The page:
Concisely provides a discussion of Conrad’s biographical and historical contexts, conveniently organized summaries of individual works along with introductions to critical issues regarding them, and a selective introduction to criticism since 1980. Offers useful information for the advanced researcher in addition to being a thorough introduction for the beginning student.

  • Peters, John G. The Cambridge Introduction to Joseph Conrad. Cambridge, UK: Cambridge University Press, 2006.

    DOI: 10.1017/CBO9780511607264E-mail Citation »

    Wide ranging but concise introduction that examines Conrad’s life, context, and writing. A chapter on criticism reviews the development of trends in Conrad scholarship (pp. 119–135), and an appendix provides a guide to further reading (pp. 136–140). Clearly written and well organized; aimed at beginning students of Conrad but also convenient for instructors.

  • Simmons, Allan H. Joseph Conrad. Basingstoke, UK: Palgrave Macmillan, 2006.

    E-mail Citation »

    Valuable general interpretation that also highlights central, familiarly Conradian, themes of politics, history, identity, and moral problems. Stresses the unity of Conrad’s fiction while relating recent theoretical concerns (e.g., feminism, colonialism) to Conrad’s own sensitivity toward those issues in his time.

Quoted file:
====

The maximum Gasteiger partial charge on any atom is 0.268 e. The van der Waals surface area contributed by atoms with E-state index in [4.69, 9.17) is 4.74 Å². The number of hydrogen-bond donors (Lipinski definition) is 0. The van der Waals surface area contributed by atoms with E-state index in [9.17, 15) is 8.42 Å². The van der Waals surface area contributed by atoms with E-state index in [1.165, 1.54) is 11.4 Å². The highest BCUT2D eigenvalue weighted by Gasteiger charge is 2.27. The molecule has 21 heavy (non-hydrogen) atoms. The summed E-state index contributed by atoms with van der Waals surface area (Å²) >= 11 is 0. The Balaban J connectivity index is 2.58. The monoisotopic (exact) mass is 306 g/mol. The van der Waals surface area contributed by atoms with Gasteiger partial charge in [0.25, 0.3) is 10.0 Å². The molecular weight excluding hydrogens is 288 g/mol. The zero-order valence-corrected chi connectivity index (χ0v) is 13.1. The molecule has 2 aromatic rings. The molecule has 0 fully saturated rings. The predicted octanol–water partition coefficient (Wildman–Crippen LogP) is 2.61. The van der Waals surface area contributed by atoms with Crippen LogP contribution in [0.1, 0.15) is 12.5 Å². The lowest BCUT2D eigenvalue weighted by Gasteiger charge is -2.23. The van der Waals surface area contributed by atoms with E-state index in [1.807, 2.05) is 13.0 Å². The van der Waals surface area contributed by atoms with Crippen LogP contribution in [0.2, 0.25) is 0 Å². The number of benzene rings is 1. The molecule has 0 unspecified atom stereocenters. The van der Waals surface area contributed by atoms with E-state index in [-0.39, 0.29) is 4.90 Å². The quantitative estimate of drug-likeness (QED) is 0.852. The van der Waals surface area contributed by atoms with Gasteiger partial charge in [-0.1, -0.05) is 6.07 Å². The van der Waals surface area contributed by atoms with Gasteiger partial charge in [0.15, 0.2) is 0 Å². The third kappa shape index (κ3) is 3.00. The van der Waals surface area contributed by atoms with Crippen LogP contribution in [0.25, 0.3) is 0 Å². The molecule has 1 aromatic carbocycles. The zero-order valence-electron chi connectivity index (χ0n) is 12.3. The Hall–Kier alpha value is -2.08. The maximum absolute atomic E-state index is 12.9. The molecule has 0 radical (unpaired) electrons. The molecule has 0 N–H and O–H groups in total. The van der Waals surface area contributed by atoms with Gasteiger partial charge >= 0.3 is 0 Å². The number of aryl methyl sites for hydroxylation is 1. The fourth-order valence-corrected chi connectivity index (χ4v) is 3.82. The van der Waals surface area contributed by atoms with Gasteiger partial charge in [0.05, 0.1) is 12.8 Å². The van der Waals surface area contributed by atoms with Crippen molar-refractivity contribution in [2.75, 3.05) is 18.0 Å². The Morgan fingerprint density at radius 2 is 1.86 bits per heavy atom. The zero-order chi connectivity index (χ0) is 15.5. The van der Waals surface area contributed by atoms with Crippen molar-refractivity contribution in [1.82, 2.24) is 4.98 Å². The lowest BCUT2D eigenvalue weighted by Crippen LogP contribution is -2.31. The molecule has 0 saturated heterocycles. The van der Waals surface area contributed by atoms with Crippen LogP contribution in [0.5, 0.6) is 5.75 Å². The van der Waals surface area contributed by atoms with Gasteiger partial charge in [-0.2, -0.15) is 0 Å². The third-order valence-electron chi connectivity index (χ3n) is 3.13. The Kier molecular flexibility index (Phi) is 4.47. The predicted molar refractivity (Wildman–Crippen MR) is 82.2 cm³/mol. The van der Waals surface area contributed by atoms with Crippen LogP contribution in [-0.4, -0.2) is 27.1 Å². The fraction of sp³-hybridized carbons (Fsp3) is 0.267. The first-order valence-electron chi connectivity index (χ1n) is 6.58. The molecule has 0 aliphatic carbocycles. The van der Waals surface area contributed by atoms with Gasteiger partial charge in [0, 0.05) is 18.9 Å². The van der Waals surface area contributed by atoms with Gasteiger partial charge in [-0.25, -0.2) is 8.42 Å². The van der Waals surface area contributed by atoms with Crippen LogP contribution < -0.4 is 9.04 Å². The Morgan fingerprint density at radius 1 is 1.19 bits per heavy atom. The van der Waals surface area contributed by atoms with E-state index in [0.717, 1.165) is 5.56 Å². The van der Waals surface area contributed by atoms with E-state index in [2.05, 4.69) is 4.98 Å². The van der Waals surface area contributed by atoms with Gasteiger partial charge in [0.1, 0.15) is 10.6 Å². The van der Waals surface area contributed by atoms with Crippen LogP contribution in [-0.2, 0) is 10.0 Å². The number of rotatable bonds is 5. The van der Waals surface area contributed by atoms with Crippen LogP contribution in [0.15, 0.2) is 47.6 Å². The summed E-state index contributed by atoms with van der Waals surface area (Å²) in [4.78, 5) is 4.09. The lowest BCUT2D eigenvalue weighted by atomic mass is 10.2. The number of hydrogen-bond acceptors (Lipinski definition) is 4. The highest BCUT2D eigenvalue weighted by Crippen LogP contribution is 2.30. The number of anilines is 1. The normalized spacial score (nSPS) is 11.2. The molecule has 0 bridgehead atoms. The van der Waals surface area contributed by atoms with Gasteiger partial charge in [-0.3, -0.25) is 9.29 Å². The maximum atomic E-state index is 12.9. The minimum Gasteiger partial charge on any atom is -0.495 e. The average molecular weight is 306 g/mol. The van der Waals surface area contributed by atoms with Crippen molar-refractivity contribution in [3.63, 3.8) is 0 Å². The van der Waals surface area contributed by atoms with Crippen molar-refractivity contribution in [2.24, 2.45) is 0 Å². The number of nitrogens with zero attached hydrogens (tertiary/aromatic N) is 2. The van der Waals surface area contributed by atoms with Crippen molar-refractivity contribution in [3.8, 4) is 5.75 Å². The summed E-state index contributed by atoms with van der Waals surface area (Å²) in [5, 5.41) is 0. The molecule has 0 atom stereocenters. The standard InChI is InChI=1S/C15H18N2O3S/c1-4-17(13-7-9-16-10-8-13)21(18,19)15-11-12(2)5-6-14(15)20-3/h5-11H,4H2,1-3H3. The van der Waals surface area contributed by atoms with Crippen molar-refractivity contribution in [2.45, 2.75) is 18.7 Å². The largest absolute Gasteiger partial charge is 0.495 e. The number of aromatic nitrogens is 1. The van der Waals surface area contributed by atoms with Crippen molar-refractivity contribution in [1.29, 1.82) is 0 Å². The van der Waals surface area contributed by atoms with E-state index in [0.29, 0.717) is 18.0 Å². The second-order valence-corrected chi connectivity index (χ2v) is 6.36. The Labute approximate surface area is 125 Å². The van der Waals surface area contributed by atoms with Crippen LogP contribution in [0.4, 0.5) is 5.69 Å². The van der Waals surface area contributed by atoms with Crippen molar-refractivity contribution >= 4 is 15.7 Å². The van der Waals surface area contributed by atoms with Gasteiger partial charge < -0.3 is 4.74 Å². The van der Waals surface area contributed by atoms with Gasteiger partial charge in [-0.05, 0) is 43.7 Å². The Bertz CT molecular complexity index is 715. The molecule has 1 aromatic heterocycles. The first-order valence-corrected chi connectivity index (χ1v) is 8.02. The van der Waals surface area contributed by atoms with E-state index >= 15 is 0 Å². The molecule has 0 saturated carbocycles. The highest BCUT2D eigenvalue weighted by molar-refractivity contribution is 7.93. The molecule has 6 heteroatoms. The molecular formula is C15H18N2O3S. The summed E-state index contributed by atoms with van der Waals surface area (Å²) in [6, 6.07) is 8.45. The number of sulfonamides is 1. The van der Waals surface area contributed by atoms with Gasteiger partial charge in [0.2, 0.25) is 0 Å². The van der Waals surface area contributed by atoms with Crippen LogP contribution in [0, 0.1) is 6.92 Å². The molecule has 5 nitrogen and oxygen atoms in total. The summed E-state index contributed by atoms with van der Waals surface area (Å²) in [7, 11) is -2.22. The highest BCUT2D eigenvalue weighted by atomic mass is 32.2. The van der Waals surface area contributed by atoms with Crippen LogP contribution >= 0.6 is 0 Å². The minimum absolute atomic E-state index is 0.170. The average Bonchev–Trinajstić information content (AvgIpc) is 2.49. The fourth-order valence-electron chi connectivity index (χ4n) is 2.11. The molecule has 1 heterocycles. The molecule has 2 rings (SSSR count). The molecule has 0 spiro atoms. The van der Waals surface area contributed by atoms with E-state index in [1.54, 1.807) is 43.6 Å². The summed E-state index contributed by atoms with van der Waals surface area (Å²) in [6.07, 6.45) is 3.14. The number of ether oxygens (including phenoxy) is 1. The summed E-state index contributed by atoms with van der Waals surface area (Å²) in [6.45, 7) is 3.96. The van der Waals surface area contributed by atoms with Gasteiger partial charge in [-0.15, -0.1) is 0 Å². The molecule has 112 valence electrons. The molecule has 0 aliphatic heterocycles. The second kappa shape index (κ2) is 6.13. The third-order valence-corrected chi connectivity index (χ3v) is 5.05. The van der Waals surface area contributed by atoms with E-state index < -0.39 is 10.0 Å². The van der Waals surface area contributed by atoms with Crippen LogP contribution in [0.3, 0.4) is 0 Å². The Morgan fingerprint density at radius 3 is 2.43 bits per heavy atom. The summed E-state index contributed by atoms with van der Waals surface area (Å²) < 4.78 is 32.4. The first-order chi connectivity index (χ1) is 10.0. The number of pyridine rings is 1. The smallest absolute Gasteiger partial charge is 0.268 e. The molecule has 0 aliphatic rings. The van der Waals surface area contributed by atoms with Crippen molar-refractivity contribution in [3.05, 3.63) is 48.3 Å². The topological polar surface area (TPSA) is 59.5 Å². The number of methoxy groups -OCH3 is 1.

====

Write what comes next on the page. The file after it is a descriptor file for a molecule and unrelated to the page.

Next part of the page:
• Simmons, Allan H., ed. Joseph Conrad in Context. Cambridge, UK: Cambridge University Press, 2009.

    E-mail Citation »

    Highly informative and detailed introduction to Conrad’s life, works, and numerous biographical, cultural, and historical contexts. Includes a chronology, several chapters on critical responses from Conrad’s day up to 2000 (pp. 59–90), and a list of further reading organized by theme (pp. 261–274).

  • Stape, J. H., ed. The Cambridge Companion to Joseph Conrad. Cambridge, UK: Cambridge University Press, 1996.

    DOI: 10.1017/CCOL0521443911E-mail Citation »

    A collection of essays by separate contributors that highlights four of the most important novels (Lord Jim, Nostromo, The Secret Agent, and Under Western Eyes) while additionally considering Conrad’s biography, influence, relation to modernism and imperialism, narrative techniques, short fiction, and late novels.

  • Watts, Cedric. A Preface to Conrad. 2d ed. Harlow, UK: Longman, 1993.

    E-mail Citation »

    Overview of Conrad’s biographical and cultural backgrounds and narrative techniques. Provides commentaries on selections from his fiction, excerpts from his letters and prefaces, and a chapter on Nostromo. A reference section includes short biographies, names in Conrad’s fiction, and a list of further reading.